Nor, oddly enough, do the journals tion and obviously official representawhich are read by everybody reflect, in tions of facts provoke only a smile, or their politics, the spirit of the people: even an exclamation of disgust. As an they reflect the particular view of the organ for propaganda the press is beQuai d'Orsay and of other government coming played out: it has been overoffices, from which, by an elaborate worked. system, they receive the mot d'ordre. This is not, of course, to suggest that Less and less am I inclined to form my the present French politicians do not appreciation of public opinion from a possess admirable qualities. They are reading of the French newspapers. nearly all intensely patriotic; though Public opinion, in the sense in which the patriotism is a virtue that may easily term is now employed, is merely the become a vice if pushed to extremes. passing opinion of a passing minister, They have considerable parliamentary transmitted through ‘inspired' journal- ability; though this again is a merit ists. Many misconceptions about the that was better suited to the pre-war French may be avoided if it is remem- days, when the problems were not of bered how deliberate is the present a vast, universal character. It is when method of doping the journals. As for one judges them by the great internathe foreign pressmen, it is unhappily tional standard of world needs that true that the red ribbon which indicates one regrets to see no truly big figure the Legion of Honor exercises a hypnotic emerging. effect on many of them. I know some But, then, in what country does the who lose no opportunity of writing com- world-man emerge? Where is the statesfortable things, of placing themselves man who sees, what so many thinkers at the disposition of the propaganda now see, that what the times call for is service which has been openly set up- someone who can lift himself above and of submitting their claims to be frontiers, who can escape the limiting decorated at due intervals.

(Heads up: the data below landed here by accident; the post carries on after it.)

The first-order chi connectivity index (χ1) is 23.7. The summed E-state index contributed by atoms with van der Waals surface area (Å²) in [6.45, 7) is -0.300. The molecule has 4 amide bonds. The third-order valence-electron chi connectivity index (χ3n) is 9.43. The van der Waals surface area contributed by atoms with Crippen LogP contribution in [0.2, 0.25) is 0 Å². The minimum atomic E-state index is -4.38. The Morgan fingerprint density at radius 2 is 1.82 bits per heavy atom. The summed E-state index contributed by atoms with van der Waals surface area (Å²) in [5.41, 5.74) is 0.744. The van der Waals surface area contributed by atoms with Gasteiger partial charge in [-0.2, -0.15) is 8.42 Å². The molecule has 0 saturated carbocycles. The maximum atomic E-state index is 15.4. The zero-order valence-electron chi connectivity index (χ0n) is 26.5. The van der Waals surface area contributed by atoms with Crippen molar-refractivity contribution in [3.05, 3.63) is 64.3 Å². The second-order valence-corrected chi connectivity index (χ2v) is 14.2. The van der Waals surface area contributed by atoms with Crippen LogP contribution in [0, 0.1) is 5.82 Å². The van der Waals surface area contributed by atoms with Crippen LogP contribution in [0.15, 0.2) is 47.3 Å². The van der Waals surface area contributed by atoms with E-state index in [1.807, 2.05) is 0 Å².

moment, whose vision can embrace the The very word propaganda, since the future and go round the globe? It is war, has become obnoxious. It is not, heartbreaking, when superior intellect, of course, a peculiarly French institu- superior emotion, are needed as never tion: all governments now advertise, before, to subordinate the smaller craft like automobile manufacturers or soap- of national parliamentarianism to the makers, and have brought the art of bigger task of announcing and realizing suppression, of distortion, of extrava- the interdependence of the peoples, gant praise, to a point where it slops that more than ever we should be all over into the grotesque. American working in our watertight compartvisitors to France, of any degree of note, ments, doing our partial, uncoördinated are particularly fêted, and columns of jobs. It may be that the machinery of the newspapers are devoted to the tours civilization has outgrown the capacity of American associations. It is probably of its mechanicians. What was good the French rather than the American enough before the war is not good organization which is responsible for enough now; and the pre-war mind is this fantastic fanfaronnade. I submit incapable of grappling with post-war that, while we should try to know each problems. The terms of those problems other, the present methods of propa- have changed: they are not affairs of ganda do not help us to know each State, but affairs of the world. It is exother. On the contrary, they serve to traordinary that the peace has thrown rouse suspicion; and extravagant lauda- up no new men. This is true of all countries (excepting Russia, where the